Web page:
It was the third day of my suburban hunt. My buddies and I arrived for an afternoon hunt in an area, which had a very obvious browse line, with no herbaceous layer. Trails intersected the area in a random mosaic pattern with many of the trails a deep as well-worn cattle paths. Even though the area had some good bucks, the number of scrapes and rubs was not impressive.
As we scouted our immediate area, my buddy Tommy located a freshly raked scrape less than 30 yards from where he wanted me to set up my tree stand. The stand was along a vegetation line within 100 yards of two suburban houses. With my back to a paved road and the wind in my face, I suddenly had that special feeling something was going to happen.
Within two hours a 15-inch eight point showed up at twenty yards. Even though he was a shooter under our quality deer management plan I wanted something bigger. As he turned and walked away I noticed a three-inch kicker point coming off his right antler. Anxiety started to surface as I started to question my decision to let him go . . . so he could grow. As it turned out, my decision was correct.
Another thirty minutes passed and a doe showed up along the same trail. I was trying to figure out where to shot, when another real wall hanger" buck showed up behind her. Both deer were walking away from me at an acute angle. With one soft grunt the buck angled toward me. At 20 yards he really became interested in my "secret lure." This consisted of a skinned, penal sheath and scrotum of the six-point buck Koons had shot earlier in the morning. After hanging it up in a sapling we actually sprayed the "family jewels" with buck urine.
How did we come to think of something so unorthodox? Recently, biologists at the University of Georgia discovered what they call the "preputial gland,” located in a buck's penal sheath. Dr. Karl Miller describes the preputial as "clusters of elongated sebaceous glands associated with very long hairs that extrude from the penal sheath." Although, their function is not fully understood, some believe it helps bucks obtain a rutting odor.
With this in mind, I removed the penis and testicles from Koons’ buck and hung the skinned penal sheath and scrotum in a nearby tree. Following the doe, the buck abruptly stopped and changed his course. He walked over to me like someone was pulling him in on a string and stopped at 15 yards, and started licking my "secret" organs. It seemed as if everything was in slow motion, as my arrow found its mark and lodged into the ground. The buck jumped and then slowly walked over to the doe which had not moved. Evidently, he did not know he was mortally wounded. Suddenly, he ran a bit and crumpled with 35 yards of my treestand.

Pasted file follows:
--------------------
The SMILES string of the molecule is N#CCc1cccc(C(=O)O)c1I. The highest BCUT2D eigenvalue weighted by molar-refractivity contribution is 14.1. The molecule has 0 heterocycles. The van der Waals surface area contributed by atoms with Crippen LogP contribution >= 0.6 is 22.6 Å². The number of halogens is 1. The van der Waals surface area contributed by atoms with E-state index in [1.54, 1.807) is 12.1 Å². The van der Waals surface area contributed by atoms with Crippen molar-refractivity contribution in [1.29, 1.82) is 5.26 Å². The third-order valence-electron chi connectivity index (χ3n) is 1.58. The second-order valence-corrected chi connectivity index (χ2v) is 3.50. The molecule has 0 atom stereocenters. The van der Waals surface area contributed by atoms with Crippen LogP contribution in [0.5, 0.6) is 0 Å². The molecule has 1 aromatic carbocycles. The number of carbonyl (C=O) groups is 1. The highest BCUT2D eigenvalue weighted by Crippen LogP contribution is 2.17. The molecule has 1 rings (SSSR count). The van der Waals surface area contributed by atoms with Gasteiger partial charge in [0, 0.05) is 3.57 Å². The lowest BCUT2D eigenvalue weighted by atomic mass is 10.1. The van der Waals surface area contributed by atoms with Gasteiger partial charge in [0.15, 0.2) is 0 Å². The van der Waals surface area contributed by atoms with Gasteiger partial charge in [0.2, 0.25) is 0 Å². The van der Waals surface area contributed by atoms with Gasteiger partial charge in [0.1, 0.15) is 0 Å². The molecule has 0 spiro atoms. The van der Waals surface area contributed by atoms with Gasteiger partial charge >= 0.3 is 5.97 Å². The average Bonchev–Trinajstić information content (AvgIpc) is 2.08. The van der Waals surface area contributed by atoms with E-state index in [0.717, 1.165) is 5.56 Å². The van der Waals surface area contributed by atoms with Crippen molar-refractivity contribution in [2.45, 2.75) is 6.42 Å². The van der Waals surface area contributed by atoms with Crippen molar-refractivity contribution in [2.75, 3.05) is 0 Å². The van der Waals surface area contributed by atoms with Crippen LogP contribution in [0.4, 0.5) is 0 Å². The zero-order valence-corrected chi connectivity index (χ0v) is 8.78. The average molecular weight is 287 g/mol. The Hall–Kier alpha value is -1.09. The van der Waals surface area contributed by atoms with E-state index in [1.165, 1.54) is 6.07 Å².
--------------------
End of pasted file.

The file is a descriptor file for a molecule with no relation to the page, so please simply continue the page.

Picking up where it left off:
I stayed in my stand another two hours - in hopes of shooting a doe - but didn't see another deer. As usual, I said my hunter's prayer for the magnificent animal and proceeded to count 11 points. Since our landowner obligations about not field-dressing any deer due to dogs and unpleasant odors, I dragged the buck down the hill toward the road and waited for Koons.
As I stood over the animal I noticed the buck was blind in one eye from fighting and had several scars over his head and neck. I aged him at 3 1/2 years-old and later weighed him in at 230 pounds with a 29-inch neck. He also had a bout with pneumonia as the scarring of lung tissue indicated. The buck didn't have anything in its stomach and hardly any fat left. Undoubtedly, he was running all over the area doing his "manly" duty of perpetuating his gene line. The buck also meant a lot to me because it was the first deer I had harvested with a double white, throat patch.